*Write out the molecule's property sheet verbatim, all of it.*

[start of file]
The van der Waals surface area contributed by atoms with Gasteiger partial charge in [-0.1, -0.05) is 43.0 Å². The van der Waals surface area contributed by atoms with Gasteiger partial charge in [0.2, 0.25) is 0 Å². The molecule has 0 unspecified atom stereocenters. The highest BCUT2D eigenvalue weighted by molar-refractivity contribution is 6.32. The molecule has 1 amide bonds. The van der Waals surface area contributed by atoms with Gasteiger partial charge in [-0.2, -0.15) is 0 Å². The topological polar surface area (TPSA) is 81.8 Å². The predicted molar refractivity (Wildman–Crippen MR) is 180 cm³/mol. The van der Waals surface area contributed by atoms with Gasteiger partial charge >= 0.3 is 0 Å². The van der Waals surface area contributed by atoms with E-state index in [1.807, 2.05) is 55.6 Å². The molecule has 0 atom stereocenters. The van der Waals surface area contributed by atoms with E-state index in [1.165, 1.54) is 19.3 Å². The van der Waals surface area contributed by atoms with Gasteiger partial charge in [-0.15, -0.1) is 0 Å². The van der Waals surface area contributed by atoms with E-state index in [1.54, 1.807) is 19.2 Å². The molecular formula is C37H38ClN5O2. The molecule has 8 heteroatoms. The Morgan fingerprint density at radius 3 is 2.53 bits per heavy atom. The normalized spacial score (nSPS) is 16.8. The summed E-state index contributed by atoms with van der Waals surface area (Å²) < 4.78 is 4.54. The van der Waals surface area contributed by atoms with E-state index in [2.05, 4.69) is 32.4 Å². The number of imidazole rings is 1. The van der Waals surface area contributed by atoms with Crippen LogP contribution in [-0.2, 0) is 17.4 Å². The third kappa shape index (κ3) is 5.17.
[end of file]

The van der Waals surface area contributed by atoms with Gasteiger partial charge in [-0.1, -0.05) is 43.0 Å². The van der Waals surface area contributed by atoms with Gasteiger partial charge in [0.2, 0.25) is 0 Å². The molecule has 0 unspecified atom stereocenters. The highest BCUT2D eigenvalue weighted by molar-refractivity contribution is 6.32. The molecule has 1 amide bonds. The van der Waals surface area contributed by atoms with Gasteiger partial charge in [-0.2, -0.15) is 0 Å². The topological polar surface area (TPSA) is 81.8 Å². The predicted molar refractivity (Wildman–Crippen MR) is 180 cm³/mol. The van der Waals surface area contributed by atoms with Gasteiger partial charge >= 0.3 is 0 Å². The van der Waals surface area contributed by atoms with E-state index in [1.807, 2.05) is 55.6 Å². The molecule has 0 atom stereocenters. The van der Waals surface area contributed by atoms with E-state index in [1.165, 1.54) is 19.3 Å². The van der Waals surface area contributed by atoms with Gasteiger partial charge in [-0.15, -0.1) is 0 Å². The van der Waals surface area contributed by atoms with E-state index in [1.54, 1.807) is 19.2 Å². The molecular formula is C37H38ClN5O2. The molecule has 8 heteroatoms. The Morgan fingerprint density at radius 3 is 2.53 bits per heavy atom. The normalized spacial score (nSPS) is 16.8. The summed E-state index contributed by atoms with van der Waals surface area (Å²) < 4.78 is 4.54. The van der Waals surface area contributed by atoms with E-state index in [2.05, 4.69) is 32.4 Å². The number of imidazole rings is 1. The van der Waals surface area contributed by atoms with Crippen LogP contribution in [-0.2, 0) is 17.4 Å². The third kappa shape index (κ3) is 5.17.